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  • PARALLEL BIBLE - Romans 14:1


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    King James Bible - Romans 14:1

    Him that is weak in the faith receive ye, but not to doubtful disputations.

    World English Bible

    Now accept one who is weak in faith, but not for disputes
    over opinions.

    Douay-Rheims - Romans 14:1

    NOW him that is weak in faith, take unto you: not in disputes about thoughts.

    Webster's Bible Translation

    Him that is weak in the faith receive ye, but not to doubtful disputations.

    Greek Textus Receptus


    τον
    3588 T-ASM δε 1161 CONJ ασθενουντα 770 5723 V-PAP-ASM τη 3588 T-DSF πιστει 4102 N-DSF προσλαμβανεσθε 4355 5732 V-PMM-2P μη 3361 PRT-N εις 1519 PREP διακρισεις 1253 N-APF διαλογισμων 1261 N-GPM

    Treasury of Scriptural Knowledge

    VERSE (1) -
    :21; 4:19; 15:1,7 Job 4:3 Isa 35:3,4; 40:11; 42:3 Eze 34:4,16

    SEV Biblia, Chapter 14:1

    ¶ Al enfermo en la fe sobrellevad, pero no hasta discernimientos dudosos.

    Clarke's Bible Commentary - Romans 14:1

    Verse 1. Him that is
    weak in the faith] By this the apostle most evidently means the converted Jew, who must indeed be weak in the faith, if he considered this distinction of meats and days essential to his salvation. See on ver. 21.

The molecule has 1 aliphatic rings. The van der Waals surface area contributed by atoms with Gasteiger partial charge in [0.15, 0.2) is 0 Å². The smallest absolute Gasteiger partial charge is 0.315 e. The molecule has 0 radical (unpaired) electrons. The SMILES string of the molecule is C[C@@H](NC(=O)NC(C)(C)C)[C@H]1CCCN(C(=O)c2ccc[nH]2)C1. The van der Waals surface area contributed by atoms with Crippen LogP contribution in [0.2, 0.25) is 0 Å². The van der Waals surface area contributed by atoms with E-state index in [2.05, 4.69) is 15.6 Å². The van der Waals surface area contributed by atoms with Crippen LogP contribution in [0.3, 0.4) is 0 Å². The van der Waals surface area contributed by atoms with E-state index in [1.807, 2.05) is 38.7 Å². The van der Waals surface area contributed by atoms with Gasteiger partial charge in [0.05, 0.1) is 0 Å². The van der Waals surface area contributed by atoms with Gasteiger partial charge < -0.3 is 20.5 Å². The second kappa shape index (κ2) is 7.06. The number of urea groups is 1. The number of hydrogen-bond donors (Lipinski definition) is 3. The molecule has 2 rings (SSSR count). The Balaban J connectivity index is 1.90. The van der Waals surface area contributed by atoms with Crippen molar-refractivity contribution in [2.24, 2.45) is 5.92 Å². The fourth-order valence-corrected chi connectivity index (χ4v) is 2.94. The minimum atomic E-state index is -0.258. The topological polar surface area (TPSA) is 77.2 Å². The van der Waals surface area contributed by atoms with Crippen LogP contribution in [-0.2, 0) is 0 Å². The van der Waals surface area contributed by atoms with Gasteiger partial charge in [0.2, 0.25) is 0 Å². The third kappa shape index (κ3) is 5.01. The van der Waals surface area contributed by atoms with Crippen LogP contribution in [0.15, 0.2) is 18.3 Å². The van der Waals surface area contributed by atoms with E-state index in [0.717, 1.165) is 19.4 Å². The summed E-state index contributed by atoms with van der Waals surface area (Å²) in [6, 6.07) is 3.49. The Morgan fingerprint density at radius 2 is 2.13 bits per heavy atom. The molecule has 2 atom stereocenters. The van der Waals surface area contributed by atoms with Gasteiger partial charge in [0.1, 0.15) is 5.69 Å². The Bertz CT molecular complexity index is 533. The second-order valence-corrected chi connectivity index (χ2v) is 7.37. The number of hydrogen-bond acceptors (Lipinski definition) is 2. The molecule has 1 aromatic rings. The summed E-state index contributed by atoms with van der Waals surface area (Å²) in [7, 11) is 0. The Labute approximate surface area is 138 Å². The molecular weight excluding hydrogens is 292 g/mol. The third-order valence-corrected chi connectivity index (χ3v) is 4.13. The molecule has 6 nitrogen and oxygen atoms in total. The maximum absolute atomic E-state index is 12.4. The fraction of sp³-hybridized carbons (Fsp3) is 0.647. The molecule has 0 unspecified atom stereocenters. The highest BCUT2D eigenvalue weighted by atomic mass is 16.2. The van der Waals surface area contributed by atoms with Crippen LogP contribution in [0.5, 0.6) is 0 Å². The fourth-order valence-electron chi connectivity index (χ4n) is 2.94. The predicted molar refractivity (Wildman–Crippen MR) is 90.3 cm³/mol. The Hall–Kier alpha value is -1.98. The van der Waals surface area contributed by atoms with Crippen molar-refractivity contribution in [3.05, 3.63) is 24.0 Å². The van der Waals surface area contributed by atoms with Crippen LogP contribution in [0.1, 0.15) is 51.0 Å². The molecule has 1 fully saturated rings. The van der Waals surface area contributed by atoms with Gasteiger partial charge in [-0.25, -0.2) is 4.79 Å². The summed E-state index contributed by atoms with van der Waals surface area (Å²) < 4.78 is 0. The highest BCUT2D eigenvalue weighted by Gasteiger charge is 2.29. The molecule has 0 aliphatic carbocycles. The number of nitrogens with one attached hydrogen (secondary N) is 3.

Receive ye] Associate with him; receive him into your religious fellowship; but when there, let all religious altercations be avoided.

    Not to doubtful disputations.] mh eiv diakriseiv dia logismwn.

    These words have been variously translated and understood. Dr. Whitby thinks the sense of them to be this; Not discriminating them by their inward thoughts. Do not reject any from your Christian communion because of their particular sentiments on things which are in themselves indifferent. Do not curiously inquire into their religious scruples, nor condemn them on that account. Entertain a brother of this kind rather with what may profit his soul, than with curious disquisitions on speculative points of doctrine. A good lesson for modern Christians in general.


    John Gill's Bible Commentary